A chunk of all funds owed road contractors will be paid before the year ends, Minister of Roads and Highways Kwasi Amoako-Attah has promised.
Addressing a gathering at the 2022 Nine Lessons and Carols of the Ghana Broadcasting Corporation (GBC) organised in collaboration with his ministry, Mr Amoako-Attah said: “Contractors of this country are doing a yeoman’s job despite all the difficulties, and I want to assure them that government will continue to work in their interest and all their outstanding payments from now onwards will be done from time to time”.
He then promised: “A chunk of outstanding [payments] are going to be effected before the end of the year and it will continue”.
Mr Amoako-Attah also appealed to residents in areas with roads yet to be fixed to exercise patience with the government.
“The people deserve to have good roads. I appeal to all those who haven’t had their turn to be patient and calm,” he said.
About three weeks ago, the minister said Ghanaians pay the lowest tolls in the whole world but want good and excellent roads.
Juxtaposing the situation abroad to Ghana’s when he spoke to the media in a recent interview, the Atiwa West MP said there are good roads in those parts of the world because the citizens pay “expensive tolls”.
Before the payment of road tolls was suspended in November 2021 following the reading of the 2022 budget in the dying embers of that same year, in the hope that its replacement with the controversial e-levy would rake in more for road construction, Mr Amoako-Attah said: “In a whole year, we were getting an average of GHS780 million”.
“If you deduct salaries and whatever from it, how much is left?” he asked.
Answering his own question, the MP said: “Depending upon the ground condition, that amount of money cannot even build 10 km of road”.
During that dispensation, he said small cars paid GHp50 while SUVs paid GHS1 as road tolls.
In his view, “if all of us had contributed to the e-levy, it would have brought in a lot of money to replace the original tollbooths for ourselves”.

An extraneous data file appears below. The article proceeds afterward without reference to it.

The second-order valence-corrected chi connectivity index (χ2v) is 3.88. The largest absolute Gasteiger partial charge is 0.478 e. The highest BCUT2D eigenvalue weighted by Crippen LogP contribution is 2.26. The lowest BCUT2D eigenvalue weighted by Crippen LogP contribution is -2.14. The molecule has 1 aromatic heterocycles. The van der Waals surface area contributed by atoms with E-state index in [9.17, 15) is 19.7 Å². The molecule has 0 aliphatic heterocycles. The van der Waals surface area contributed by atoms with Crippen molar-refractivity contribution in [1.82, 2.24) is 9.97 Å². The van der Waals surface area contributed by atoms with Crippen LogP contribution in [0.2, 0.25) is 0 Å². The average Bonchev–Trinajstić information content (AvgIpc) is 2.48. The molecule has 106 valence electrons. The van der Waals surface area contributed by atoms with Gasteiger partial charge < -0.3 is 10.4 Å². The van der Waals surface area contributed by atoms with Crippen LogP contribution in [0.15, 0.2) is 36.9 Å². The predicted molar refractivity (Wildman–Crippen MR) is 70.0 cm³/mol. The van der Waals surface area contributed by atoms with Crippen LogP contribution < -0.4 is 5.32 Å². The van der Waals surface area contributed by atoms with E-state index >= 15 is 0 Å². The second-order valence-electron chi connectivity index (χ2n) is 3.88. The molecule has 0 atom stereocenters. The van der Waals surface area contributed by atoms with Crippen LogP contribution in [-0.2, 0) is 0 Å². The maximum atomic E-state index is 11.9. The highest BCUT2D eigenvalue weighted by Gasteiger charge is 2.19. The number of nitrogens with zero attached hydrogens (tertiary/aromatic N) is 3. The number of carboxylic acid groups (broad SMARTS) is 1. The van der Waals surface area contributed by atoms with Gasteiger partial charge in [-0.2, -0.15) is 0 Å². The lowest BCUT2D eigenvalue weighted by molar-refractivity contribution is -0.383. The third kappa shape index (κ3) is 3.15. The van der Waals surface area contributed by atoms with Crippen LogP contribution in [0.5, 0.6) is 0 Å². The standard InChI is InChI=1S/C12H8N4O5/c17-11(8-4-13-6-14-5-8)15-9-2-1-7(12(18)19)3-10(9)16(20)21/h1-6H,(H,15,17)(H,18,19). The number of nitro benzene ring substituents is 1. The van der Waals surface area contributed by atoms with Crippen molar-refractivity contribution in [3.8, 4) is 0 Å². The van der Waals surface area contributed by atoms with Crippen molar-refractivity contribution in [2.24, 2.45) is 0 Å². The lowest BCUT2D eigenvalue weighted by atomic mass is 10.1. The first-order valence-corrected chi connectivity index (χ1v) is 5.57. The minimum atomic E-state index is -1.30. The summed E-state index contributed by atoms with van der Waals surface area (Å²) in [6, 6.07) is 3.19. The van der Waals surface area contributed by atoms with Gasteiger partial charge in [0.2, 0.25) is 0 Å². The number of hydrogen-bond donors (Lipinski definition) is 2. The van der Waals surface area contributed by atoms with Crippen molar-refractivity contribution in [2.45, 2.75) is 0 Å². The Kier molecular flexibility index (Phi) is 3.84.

Mr Amoako-Attah hinted at a return of the payment of road tolls, saying: “Certain highways, when built to the right specification, will come with tolling facilities but those tolling facilities will be electronic tolling facilities; it won’t come like the form we used to have in the past where people were in a queue for a very long time”.
The electronic system, according to him, is meant to reduce the gridlock created at toll booths.
“If they [drivers] have to be in a queue for two, three, four hours and you get there and you pay GHp50”.
He said: “Ghana was paying the lowest toll in the whole world”.
“I challenge anybody who can tell me any country which was paying tolls lower than Ghana”, he dared.
The minister stressed: “We were paying the lowest toll in the whole world, meanwhile, we want excellent, good roads in our country and rightly so; every Ghanaian, including you and me, yes, we want good things; we must be prepared to pay for [them]”.
In this regard, he noted: “Tolls, if they are to come back gradually, one way or the other, it will come in a different form”.
“We will no longer be paying GHp50 and the GHS1, no”, he explained.
Buttressing his point about paying more for roads, Mr Amoako-Attah said: “If you travel abroad, tolls [are] very expensive”.
“Tolls are very expensive abroad that is why and that is how come they are able to build good roads”, he argued.
He said despite the suspension of road toll payment for the past one year, “tolls have not been cancelled or abolished; no”, adding: “The law is still there”.
The 2023 budget announced the reintroduction of the toll payment.
“The fiscal policy measures to underpin the 2023 Budget for consideration and approval by parliament include the reintroduction of tolls on selected public roads and highways with a renewed focus on leveraging technology in the collection to address the inefficiencies characterised by the previous toll collection regime,” Finance Minister Ken Ofori-Atta stated in paragraph 462 of the budget that got approved recently by parliament.